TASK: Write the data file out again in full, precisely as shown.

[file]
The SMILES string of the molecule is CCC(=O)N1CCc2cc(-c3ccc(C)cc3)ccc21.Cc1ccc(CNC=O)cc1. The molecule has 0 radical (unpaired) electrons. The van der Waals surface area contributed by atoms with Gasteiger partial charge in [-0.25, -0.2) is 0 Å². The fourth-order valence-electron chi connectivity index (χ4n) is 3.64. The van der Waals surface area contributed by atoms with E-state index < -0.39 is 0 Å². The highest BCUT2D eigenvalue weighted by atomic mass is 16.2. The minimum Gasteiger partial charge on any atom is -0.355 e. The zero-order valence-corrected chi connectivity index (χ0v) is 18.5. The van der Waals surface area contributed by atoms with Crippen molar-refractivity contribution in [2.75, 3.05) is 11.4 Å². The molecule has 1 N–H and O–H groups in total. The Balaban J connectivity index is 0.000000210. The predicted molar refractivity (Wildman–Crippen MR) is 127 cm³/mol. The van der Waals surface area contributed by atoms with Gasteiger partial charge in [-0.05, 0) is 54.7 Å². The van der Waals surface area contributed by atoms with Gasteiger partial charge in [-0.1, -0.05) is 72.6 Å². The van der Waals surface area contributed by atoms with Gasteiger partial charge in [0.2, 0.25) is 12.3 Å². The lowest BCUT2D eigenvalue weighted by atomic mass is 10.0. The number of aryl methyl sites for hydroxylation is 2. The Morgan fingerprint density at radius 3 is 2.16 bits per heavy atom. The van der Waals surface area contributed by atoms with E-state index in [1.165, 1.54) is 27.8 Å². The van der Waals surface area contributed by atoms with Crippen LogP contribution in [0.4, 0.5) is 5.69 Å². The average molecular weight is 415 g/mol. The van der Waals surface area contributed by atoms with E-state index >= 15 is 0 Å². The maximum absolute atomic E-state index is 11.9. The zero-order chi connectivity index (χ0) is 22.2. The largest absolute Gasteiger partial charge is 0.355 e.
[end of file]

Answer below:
The SMILES string of the molecule is CCC(=O)N1CCc2cc(-c3ccc(C)cc3)ccc21.Cc1ccc(CNC=O)cc1. The molecule has 0 radical (unpaired) electrons. The van der Waals surface area contributed by atoms with Gasteiger partial charge in [-0.25, -0.2) is 0 Å². The fourth-order valence-electron chi connectivity index (χ4n) is 3.64. The van der Waals surface area contributed by atoms with E-state index < -0.39 is 0 Å². The highest BCUT2D eigenvalue weighted by atomic mass is 16.2. The minimum Gasteiger partial charge on any atom is -0.355 e. The zero-order valence-corrected chi connectivity index (χ0v) is 18.5. The van der Waals surface area contributed by atoms with Crippen molar-refractivity contribution in [2.75, 3.05) is 11.4 Å². The molecule has 1 N–H and O–H groups in total. The Balaban J connectivity index is 0.000000210. The predicted molar refractivity (Wildman–Crippen MR) is 127 cm³/mol. The van der Waals surface area contributed by atoms with Gasteiger partial charge in [-0.05, 0) is 54.7 Å². The van der Waals surface area contributed by atoms with Gasteiger partial charge in [-0.1, -0.05) is 72.6 Å². The van der Waals surface area contributed by atoms with Gasteiger partial charge in [0.2, 0.25) is 12.3 Å². The lowest BCUT2D eigenvalue weighted by atomic mass is 10.0. The number of aryl methyl sites for hydroxylation is 2. The Morgan fingerprint density at radius 3 is 2.16 bits per heavy atom. The van der Waals surface area contributed by atoms with E-state index in [1.165, 1.54) is 27.8 Å². The van der Waals surface area contributed by atoms with Crippen LogP contribution in [0.4, 0.5) is 5.69 Å². The average molecular weight is 415 g/mol. The van der Waals surface area contributed by atoms with E-state index >= 15 is 0 Å². The maximum absolute atomic E-state index is 11.9. The zero-order chi connectivity index (χ0) is 22.2. The largest absolute Gasteiger partial charge is 0.355 e.